I'm trying to prove the equivalence of the following statements:

Suppose $M^m$ and $N^n$ are smooth manifolds, $S\subseteq M\times N$ immersed, and $\pi_M$ and $\pi_N$ the projection maps. TFAE:

1) $S$ is the graph of a smooth function $f\colon M\to N$

2) $\pi_M|_S$ is a diffeomorphism from $S$ onto $M$,

3) For each $p\in M$, the submanifolds $S$ and $\{p\}\times N$ intersect transversely in exactly one point.

I've shown $(1)\iff (2)$, and $(2)\implies (3)$. I can include that work if needed. Right now I'm just trying to show $(3)$ implies either of the other two.

If $S$ and $\{p\}\times N$ intersect transversely in one point, then the inclusion $\iota\colon S\to M\times N$ is transverse to $\{p\}\times N$, and $\iota^{-1}(p\times N)$ is a singleton. Then this means there exists some $(p,q)\in S$ such that $(p,q)\in p\times N$, thus $\pi_M|_S$ is surjective, and it must be injective since $\iota^{-1}(p\times N)$ is a singleton.

The transversality condition implies $$ T_{(p,q)}(p\times N)+d\iota_{(p,q)}(T_{(p,q)}S)\simeq T_{(p,q)}N+T_{(p,q)}(S)=T_{(p,q)}(M\times N) $$

so necessarily $\dim(T_{(p,q)}(S))\geq m$, by dimension considerations.

As a bijection, it's enough to show $\pi_M|_S$ is either of constant rank, or a local diffeomorphism to prove it's a diffeomorphism. As a projection map, I feel like it should be a submersion onto $M$, and that would do the trick.

Note: This is Theorem 6.32 in John Lee's Intro to Smooth Manifolds.

  • $\begingroup$ Yes. Check out the proof of parametrized transversality in Guillemin and Pollack. $\endgroup$ – Charlie Frohman Aug 18 '14 at 4:03
  • $\begingroup$ @CharlieFrohman Where is that? I'm scanning sections 1.6 and 2.3 on Transverality, but don't see it in either. $\endgroup$ – Clara Aug 18 '14 at 4:47
  • $\begingroup$ Oops, 1.5 not 1.6 $\endgroup$ – Clara Aug 18 '14 at 16:35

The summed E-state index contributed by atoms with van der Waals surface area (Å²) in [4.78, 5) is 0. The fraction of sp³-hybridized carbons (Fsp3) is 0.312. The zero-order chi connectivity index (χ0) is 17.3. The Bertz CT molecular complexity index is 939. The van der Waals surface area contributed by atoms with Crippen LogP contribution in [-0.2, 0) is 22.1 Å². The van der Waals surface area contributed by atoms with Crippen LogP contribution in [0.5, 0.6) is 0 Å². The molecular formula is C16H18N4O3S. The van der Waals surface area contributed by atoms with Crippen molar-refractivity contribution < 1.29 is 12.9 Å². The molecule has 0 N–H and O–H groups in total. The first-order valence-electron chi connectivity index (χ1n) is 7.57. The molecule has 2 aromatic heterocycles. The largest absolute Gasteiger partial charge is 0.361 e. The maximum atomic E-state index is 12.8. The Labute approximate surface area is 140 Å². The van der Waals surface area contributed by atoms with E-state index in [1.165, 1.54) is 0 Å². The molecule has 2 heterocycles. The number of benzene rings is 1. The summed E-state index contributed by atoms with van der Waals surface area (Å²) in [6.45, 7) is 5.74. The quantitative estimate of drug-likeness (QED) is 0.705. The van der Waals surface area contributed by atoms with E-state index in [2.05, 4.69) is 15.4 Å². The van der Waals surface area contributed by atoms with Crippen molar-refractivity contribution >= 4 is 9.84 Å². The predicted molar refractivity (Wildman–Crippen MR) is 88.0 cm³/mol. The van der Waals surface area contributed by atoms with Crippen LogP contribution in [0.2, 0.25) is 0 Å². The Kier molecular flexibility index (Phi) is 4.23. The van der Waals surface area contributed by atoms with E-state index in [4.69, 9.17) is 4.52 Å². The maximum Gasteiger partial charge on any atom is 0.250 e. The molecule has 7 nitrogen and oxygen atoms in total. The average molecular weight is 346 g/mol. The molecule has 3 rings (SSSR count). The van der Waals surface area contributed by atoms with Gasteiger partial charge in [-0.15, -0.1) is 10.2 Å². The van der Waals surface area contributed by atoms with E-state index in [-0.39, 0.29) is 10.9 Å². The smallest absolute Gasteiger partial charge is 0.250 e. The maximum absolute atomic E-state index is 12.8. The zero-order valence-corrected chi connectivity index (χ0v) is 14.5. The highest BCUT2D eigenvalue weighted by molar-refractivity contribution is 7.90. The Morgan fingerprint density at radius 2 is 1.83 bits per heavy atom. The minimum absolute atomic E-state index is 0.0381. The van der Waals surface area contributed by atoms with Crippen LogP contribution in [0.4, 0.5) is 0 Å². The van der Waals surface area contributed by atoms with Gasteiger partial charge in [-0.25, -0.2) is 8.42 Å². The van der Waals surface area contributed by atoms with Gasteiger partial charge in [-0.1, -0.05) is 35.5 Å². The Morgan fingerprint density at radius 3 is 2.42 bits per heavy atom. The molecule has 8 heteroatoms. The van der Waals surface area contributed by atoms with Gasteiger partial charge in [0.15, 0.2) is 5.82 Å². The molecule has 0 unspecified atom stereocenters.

You've got 99% of the proof already. Hint: Suppose $d\pi_M|_S$ is not surjective and think about the isomorphisms $T_{(p,q)} S+ T_{(p,q)}(\{p\} \times N) \cong T_{(p,q)}(M \times N) \cong T_p M \times T_q N$.

Click/rollover for full answer below:

Full answer. Given $(p,q)\in S$ and $v \in T_p M$, transversality implies that $(v,0) \in T_p(M \times N)$ equals $a+b$ for some $a \in T_{(p,q)} S $ and $b \in T_{(p,q)}(\{p\} \times N)$. Since $T_{(p,q)}(\{p\} \times N)$ lies in the kernel of $d\pi_M$, $v$ lies in the image of $d(\pi_M|_S)$: $v=d\pi_M(a+b)=d\pi_M(a)+d\pi_M(b)=d(\pi_M|_S)(a)+0=0.$ So $d(\pi_M|_S)$ is surjective at $(p,q)$.

  • $\begingroup$ Thanks squirrel. How do you know $(v,0)\in T_{(p,q)}S$? Are you writing $(v,0)=a+b$ for $a\in T_{(p,q)}S$, $b\in T_{(p,q)}(\{p\}\times N)$, and then applying $d\pi_N$ to get $0=d\pi_N(a)+d\pi_N(b)$ or something? And then the result follows from $d(\pi_M|_S)(v,0)=v$? $\endgroup$ – Clara Aug 19 '14 at 4:45
  • $\begingroup$ My phrasing may have been unclear. How's this: $v=d\pi_M(a+b)=(d\pi_M)|_{T_{(p,q)}S} (a)+(d \pi_M)|_{T_{(p,q)}(\{p\}\times N)}(b)=(d\pi_M)|_{T_{(p,q)}S} (a)+0=d(\pi_M|_S)(a).$ $\endgroup$ – Kyle Aug 19 '14 at 12:43
  • $\begingroup$ Thanks for catching my error. I realized I didn't mean "$(v,0) \in T_{(p,q)}S$" but rather $"(v,\text{[something]}) \in T_{(p,q)}S$". I edited the original post accordingly. $\endgroup$ – Kyle Aug 19 '14 at 14:17

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